I have covered many different stories since joining Radio Farda, RFE/RL’s Persian language service, in 2008, but I’ve been following one particular story (or maybe it’s been following me) since I entered university back in Tehran.
Iran’s nuclear program is an extremely complex issue, and one that has occupied the international community for more than a decade. I have been following it on the ground in different cities for some time, and by doing so, I’ve come to know many veteran journalists and analysts from Iran and around the world, and have had the opportunity to closely observe the work done by diplomats, especially those from the U.S. and Iran. Below is a short look back at the 18 months I spent in the field reporting on the Iran nuclear talks.
As a journalist, you will probably get the chance to observe a historic event once, but I have had that opportunity twice since I began covering the nuclear talks. The first time was in Geneva on a cold November night in 2013 when Iran and the 5+1[the group of six world powers involved in the negotiations] struck an initial deal a few hours after midnight, a deal that would impose limitations on Iran’s nuclear program and allow diplomats to pave the way toward a comprehensive deal. Just recently, I was able to experience the same situation in Lausanne, Switzerland on April 2, 2015, when all sides agreed on the parameters of the final deal.
Reporting on Iran’s nuclear program and more than a decade of negotiations over that program may seem very simple and repetitive--even easy or boring. Many people think the journalists who cover the talks travel to beautiful cities where talks take place in historic or luxury hotels, they report on the same issue, and then go home. But in fact, we journalists are dragged to a different city every month and have to be ready to join this process at a moment’s notice. We cover events where every word in our reporting makes a difference. A recent example was how I had to remind myself every second about the difference the words “deal,” “agreement,” or “understanding” can make.
Over the course of the last 18 months, I’ve been able to learn what it is like working in the same room with dozens of journalists, many of them from Iranian domestic media, and whose views at times clash with those of Radio Farda. Over this time, we have somehow become like a family. During the past few months, I have seen my colleagues in Prague much less than the colleagues with whom I cover the talks. We gather in a city, get to know each other better, and even feel responsible for one another when a crisis blows up. Like members of a family, we have diverging views, sometimes we argue, and at times we even get angry at each other.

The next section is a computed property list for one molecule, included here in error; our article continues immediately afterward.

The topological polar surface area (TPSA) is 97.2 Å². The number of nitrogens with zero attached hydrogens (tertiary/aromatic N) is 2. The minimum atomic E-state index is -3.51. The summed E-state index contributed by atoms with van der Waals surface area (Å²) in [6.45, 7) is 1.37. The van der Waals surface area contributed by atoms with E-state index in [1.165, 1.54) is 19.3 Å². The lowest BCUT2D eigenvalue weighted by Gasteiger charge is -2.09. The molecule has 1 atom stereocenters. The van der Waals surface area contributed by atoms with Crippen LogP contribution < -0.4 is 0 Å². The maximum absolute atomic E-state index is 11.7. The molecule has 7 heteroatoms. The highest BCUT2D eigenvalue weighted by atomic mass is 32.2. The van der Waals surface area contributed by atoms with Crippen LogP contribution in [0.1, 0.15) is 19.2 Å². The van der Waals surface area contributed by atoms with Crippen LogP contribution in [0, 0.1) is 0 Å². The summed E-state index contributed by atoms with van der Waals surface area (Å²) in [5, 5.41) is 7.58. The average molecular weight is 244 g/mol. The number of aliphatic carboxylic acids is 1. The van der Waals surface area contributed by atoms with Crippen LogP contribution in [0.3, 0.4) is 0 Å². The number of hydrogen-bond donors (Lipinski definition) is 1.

The toughest times covering these talks are during the long nights. We experienced that in Geneva in 2013, in Vienna in 2014, and recently in Lausanne. These are the nights when talks continue until dawn and uncertainty grows. There were moments when journalists would encourage each other to rest a bit, and take turns to take a short nap.
During these past months I have seen how, at times, competition has given way to friendship. At the end of the Lausanne talks, when the big announcement was on the way, Swiss officials moved us from the Beau Rivage Palais to a press center at a technical university. In the bus which was transporting us all to the press center, I could hear a group of Iranian photojournalists whose colleague from a competing media outlet had been left behind. They promised each other to keep a place for him so that he too could capture the historic moment.
Switzerland--Radio Farda's Hannah Kaviani (far right) and fellow journalists sneak in some much needed sleep at the Iran nuclear talks. Lausanne, April 1, 2015.
Also during these past months, the gathering of dozens, and at times hundreds, of journalists and media people created an example of the “dialogue among civilizations” touted by former Iranian president Mohammad Khatami. Many Western journalists who had never been to Iran learned a lot about the country and its very diverse society. Before leaving Lausanne on March 20, the eve of Norouz, the Iranian New Year, a few non-Iranian journalists wished me Happy New Year in Farsi. In another example, on the morning of the last day of the Norouz celebration (April 2), Lyce Doucet from the BBC World Service went around the press room offering us sweets and chocolates. And these small gestures can cheer you up and give you the strength to continue the marathon. Moreover, the Iranian journalists who came from Iran seized the chance to learn from veteran journalists in the field, as well as to learn about new cultures. Sometimes these encounters make one think, if the journalists were the ones negotiating, things could have been resolved much earlier.
We journalists were, like the negotiators, ensconced in these talks for weeks at a time. I was impressed by how dedicated everyone was to their work, though at times it came at a personal cost. There was a colleague who missed her daughter’s birthday, one who worried about his sick father he’d had to leave in Tehran, and one who kept reporting up until the last months of her pregnancy. Among those most dedicated was veteran AFP correspondent Michael Adler, who I had last seen in a wheelchair in front of the UN office in Vienna, and who passed away in September, 2014.
Although we have completed yet another marathon, we still have a long way ahead. For that reason, when leaving Lausanne we didn’t say goodbye. We just said, “Hope to see you soon.”